The other reason is far more troubling, and that is that the ostensibly “non-partisan” news media has effectively lost the ability to think rationally. The “main stream media” present almost every issue as if it were a battle between two sides, when the reality is that most issues don’t break down that way. Take, as but one example, the issue of global climate change. More often than not the MSM (Sarah Palin’s Lame-Stream Media) will have a story and present a climate scientist, and then a conservative (politician, economist, commentator, etc.) for “balance.” They want to present balance even when there is no disagreement. The do this, in part because conflict sells. So if you can present an idea as a simple, head to head conflict, you can get people riled up, and get ratings. The news no longer (or rarely) looks at nuance, they rarely dig deep into ideas and try to present them as complex issues. And they virtually never present more than two possible solutions to any problem. So the news media is deeply complicit it the national descent into triviality and stupidity.

And so we have the destructive duality. Democrats present their ideas without wavering, and Republicans do the same. Each presents the other as stupid at best, and criminal at worst. Each side is convinced that the other is wrong, their ideas bad, and their policies dangerous. And so they refuse to budge. How can you compromise with a party that is hell bent on destroying the nation? You can’t.

There are many recent examples that prove the point. Take the debate over setting the maximum rate for student loans. The Democratic and Republican positions barely differed, yet it took months of acrimony to reach an agreement.

So how do we deal with this destructive duality? The easiest first step is to understand it, and see through it. Parse the partisan rhetoric, and laugh at the silly duality. Once you understand it, almost every political statement becomes amusing. Mitch McConnell says basically two things: liberals are evil, and conservatives are here to save the world. Both are absurd caricatures.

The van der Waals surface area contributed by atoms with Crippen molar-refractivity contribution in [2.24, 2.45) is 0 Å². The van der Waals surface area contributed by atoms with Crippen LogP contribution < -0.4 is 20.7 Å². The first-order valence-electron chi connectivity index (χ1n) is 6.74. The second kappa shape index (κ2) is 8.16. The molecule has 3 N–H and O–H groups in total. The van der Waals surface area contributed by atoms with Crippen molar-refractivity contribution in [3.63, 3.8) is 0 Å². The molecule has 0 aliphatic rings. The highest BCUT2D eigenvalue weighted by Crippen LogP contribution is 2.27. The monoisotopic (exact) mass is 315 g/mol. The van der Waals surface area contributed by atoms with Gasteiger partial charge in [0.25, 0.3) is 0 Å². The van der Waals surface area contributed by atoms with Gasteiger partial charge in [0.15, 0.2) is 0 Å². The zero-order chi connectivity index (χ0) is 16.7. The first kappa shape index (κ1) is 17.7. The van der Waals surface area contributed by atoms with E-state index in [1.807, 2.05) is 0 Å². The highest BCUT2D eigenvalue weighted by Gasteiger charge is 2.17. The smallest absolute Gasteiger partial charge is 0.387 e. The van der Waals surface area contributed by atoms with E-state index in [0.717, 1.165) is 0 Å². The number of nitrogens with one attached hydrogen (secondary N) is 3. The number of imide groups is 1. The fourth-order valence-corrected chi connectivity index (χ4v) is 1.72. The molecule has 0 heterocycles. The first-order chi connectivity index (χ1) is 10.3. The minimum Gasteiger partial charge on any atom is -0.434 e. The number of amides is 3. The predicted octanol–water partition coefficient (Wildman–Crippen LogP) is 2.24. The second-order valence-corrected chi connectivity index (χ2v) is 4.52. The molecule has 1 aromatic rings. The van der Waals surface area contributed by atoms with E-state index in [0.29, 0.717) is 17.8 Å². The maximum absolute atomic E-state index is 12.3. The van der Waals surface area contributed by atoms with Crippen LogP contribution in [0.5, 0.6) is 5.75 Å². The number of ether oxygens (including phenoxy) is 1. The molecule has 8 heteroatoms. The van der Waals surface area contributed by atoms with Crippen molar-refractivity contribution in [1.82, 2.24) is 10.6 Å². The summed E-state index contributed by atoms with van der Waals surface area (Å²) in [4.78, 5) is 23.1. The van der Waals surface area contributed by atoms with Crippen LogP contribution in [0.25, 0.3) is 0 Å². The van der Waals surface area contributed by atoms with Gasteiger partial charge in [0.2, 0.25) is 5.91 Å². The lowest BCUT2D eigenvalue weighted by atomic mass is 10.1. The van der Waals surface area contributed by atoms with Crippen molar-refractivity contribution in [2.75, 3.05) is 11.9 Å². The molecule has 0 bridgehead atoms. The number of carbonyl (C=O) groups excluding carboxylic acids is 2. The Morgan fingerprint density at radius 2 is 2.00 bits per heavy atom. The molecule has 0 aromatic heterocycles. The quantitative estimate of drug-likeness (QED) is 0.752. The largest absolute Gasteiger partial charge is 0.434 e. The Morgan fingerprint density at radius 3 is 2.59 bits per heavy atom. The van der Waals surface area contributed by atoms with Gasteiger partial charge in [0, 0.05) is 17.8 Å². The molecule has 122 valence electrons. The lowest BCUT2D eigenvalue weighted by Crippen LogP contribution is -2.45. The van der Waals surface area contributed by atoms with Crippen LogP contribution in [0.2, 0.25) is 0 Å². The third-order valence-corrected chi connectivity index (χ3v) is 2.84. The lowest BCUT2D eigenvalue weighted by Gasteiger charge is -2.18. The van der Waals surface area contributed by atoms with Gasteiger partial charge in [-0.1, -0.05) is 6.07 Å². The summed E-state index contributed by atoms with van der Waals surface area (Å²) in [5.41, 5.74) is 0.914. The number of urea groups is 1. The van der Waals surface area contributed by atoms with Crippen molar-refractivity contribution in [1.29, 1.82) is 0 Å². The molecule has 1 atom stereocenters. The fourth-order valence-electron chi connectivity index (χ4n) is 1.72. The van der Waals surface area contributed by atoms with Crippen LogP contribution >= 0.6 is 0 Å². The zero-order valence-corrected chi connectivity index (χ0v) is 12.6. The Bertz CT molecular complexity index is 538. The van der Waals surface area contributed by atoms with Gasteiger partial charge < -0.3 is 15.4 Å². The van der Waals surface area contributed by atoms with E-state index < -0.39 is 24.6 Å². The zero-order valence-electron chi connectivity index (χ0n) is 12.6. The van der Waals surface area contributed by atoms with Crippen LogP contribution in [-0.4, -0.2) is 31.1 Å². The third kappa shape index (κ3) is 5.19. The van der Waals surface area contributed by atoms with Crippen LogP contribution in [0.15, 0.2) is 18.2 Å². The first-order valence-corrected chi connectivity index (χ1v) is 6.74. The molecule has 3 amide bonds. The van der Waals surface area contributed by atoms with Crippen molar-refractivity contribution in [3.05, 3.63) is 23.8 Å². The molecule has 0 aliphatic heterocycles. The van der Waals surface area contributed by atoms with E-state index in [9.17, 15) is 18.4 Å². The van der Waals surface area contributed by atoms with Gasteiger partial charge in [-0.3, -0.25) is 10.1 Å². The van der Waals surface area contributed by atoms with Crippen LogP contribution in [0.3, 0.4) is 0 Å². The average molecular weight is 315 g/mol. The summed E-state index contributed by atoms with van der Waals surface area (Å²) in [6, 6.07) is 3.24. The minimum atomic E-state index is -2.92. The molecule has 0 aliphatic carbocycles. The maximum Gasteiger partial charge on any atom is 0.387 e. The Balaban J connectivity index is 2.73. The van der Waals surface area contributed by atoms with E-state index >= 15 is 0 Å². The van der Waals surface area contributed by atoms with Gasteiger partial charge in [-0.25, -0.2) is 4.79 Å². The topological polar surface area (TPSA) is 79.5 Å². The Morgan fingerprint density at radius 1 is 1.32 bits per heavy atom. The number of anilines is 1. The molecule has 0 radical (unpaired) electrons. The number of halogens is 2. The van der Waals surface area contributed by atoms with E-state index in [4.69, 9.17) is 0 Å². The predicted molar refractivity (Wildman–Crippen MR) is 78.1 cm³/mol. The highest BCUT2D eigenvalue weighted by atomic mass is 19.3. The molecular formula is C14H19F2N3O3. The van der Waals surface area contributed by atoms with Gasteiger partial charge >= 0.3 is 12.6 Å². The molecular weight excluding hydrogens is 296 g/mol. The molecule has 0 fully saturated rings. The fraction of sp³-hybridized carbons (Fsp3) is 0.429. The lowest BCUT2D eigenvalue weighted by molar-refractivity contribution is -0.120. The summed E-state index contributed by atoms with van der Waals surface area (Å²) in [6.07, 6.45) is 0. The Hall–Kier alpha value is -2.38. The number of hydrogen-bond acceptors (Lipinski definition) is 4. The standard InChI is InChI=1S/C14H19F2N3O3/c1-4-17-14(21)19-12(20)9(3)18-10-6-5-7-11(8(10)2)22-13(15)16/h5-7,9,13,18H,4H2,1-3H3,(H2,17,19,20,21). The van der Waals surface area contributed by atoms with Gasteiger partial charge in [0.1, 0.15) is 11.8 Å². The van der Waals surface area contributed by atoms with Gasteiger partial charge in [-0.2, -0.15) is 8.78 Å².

Another step, if you are in politics, is to avoid it when you can. Treat your opponent as someone with a different view of how to solve a problem, not as someone with a bad or destructive view. Present your ideas as one choice among many, and treat your opponent’s ideas seriously.

But these two steps only get you so far. The real problem is that our “culture” treats every issue in a simplistic way, and as a destructive duality. Virtually every issue is presented as liberal versus conservative, or Democratic versus Republican. And this has become destructive because it has impacted our ability to think critically. Real issues are more complex. There are many causes and many possible solutions. By ignoring this, the destructive duality has impacted our ability to reason, and to solve problems.

We need to figure out a way to get past this. We need to figure out a way to convince the public, the media, and the major political parties, that every issue is not a battle between liberals and conservatives, or between Democrats and Republicans. We need more than this simplistic and destructive duality.

Perhaps the best way to do this is to allow for the participation of viable third parties. If the debate in Congress is over a Republican proposal, a Democratic proposal, and a Tea Party (or a Green Party) alternative, it will be obvious that the choice is not between left and right, and hence not a choice between right and wrong, or good and bad, but a choice between policy alternatives. In my view the only way to break the destructive duality is to bring third (and fourth and fifth) parties into our political system. This is why I’ve developed a proposal to allow multi-seat districts. It will allow more parties, and more ideas, in to politics. It will destroy the destructive duality and break the back of political gridlock.